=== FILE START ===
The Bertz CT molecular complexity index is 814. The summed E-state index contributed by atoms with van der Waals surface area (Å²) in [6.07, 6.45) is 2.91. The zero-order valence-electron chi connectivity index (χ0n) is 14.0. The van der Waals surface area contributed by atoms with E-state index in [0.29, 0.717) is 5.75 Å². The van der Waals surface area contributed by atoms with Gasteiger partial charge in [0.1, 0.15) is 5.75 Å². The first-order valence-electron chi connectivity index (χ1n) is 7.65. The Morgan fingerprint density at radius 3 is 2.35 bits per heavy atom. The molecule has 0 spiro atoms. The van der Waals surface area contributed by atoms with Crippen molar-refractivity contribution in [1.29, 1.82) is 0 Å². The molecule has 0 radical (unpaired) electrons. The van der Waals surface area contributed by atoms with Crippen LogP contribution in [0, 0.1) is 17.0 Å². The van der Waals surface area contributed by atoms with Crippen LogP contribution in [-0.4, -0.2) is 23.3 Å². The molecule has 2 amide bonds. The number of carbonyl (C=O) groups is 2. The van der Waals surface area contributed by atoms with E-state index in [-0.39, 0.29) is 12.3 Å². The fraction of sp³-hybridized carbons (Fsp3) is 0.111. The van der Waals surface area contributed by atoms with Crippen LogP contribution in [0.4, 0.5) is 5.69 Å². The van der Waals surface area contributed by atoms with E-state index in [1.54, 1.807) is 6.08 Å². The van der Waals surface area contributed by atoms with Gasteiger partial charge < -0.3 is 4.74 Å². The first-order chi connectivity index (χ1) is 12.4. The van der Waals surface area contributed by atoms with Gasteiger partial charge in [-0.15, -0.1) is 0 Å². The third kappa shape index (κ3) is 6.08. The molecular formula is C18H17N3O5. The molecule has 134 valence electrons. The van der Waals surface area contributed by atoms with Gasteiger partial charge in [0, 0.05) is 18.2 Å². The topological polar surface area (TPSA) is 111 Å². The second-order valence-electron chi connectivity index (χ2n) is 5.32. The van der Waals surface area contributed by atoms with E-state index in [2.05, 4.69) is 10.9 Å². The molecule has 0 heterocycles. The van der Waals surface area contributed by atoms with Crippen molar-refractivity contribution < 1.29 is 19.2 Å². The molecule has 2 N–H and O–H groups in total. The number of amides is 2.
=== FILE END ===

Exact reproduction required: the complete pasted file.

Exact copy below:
The Bertz CT molecular complexity index is 814. The summed E-state index contributed by atoms with van der Waals surface area (Å²) in [6.07, 6.45) is 2.91. The zero-order valence-electron chi connectivity index (χ0n) is 14.0. The van der Waals surface area contributed by atoms with E-state index in [0.29, 0.717) is 5.75 Å². The van der Waals surface area contributed by atoms with Gasteiger partial charge in [0.1, 0.15) is 5.75 Å². The first-order valence-electron chi connectivity index (χ1n) is 7.65. The Morgan fingerprint density at radius 3 is 2.35 bits per heavy atom. The molecule has 0 spiro atoms. The van der Waals surface area contributed by atoms with Crippen molar-refractivity contribution in [1.29, 1.82) is 0 Å². The molecule has 0 radical (unpaired) electrons. The van der Waals surface area contributed by atoms with Crippen LogP contribution in [0, 0.1) is 17.0 Å². The van der Waals surface area contributed by atoms with Crippen LogP contribution in [-0.4, -0.2) is 23.3 Å². The molecule has 2 amide bonds. The number of carbonyl (C=O) groups is 2. The van der Waals surface area contributed by atoms with E-state index in [-0.39, 0.29) is 12.3 Å². The fraction of sp³-hybridized carbons (Fsp3) is 0.111. The van der Waals surface area contributed by atoms with Crippen LogP contribution in [0.4, 0.5) is 5.69 Å². The van der Waals surface area contributed by atoms with E-state index in [1.54, 1.807) is 6.08 Å². The van der Waals surface area contributed by atoms with Gasteiger partial charge < -0.3 is 4.74 Å². The first-order chi connectivity index (χ1) is 12.4. The van der Waals surface area contributed by atoms with Gasteiger partial charge in [-0.15, -0.1) is 0 Å². The third kappa shape index (κ3) is 6.08. The molecular formula is C18H17N3O5. The molecule has 134 valence electrons. The van der Waals surface area contributed by atoms with Gasteiger partial charge in [0, 0.05) is 18.2 Å². The topological polar surface area (TPSA) is 111 Å². The second-order valence-electron chi connectivity index (χ2n) is 5.32. The van der Waals surface area contributed by atoms with E-state index in [2.05, 4.69) is 10.9 Å². The molecule has 0 heterocycles. The van der Waals surface area contributed by atoms with Crippen molar-refractivity contribution < 1.29 is 19.2 Å². The molecule has 2 N–H and O–H groups in total. The number of amides is 2.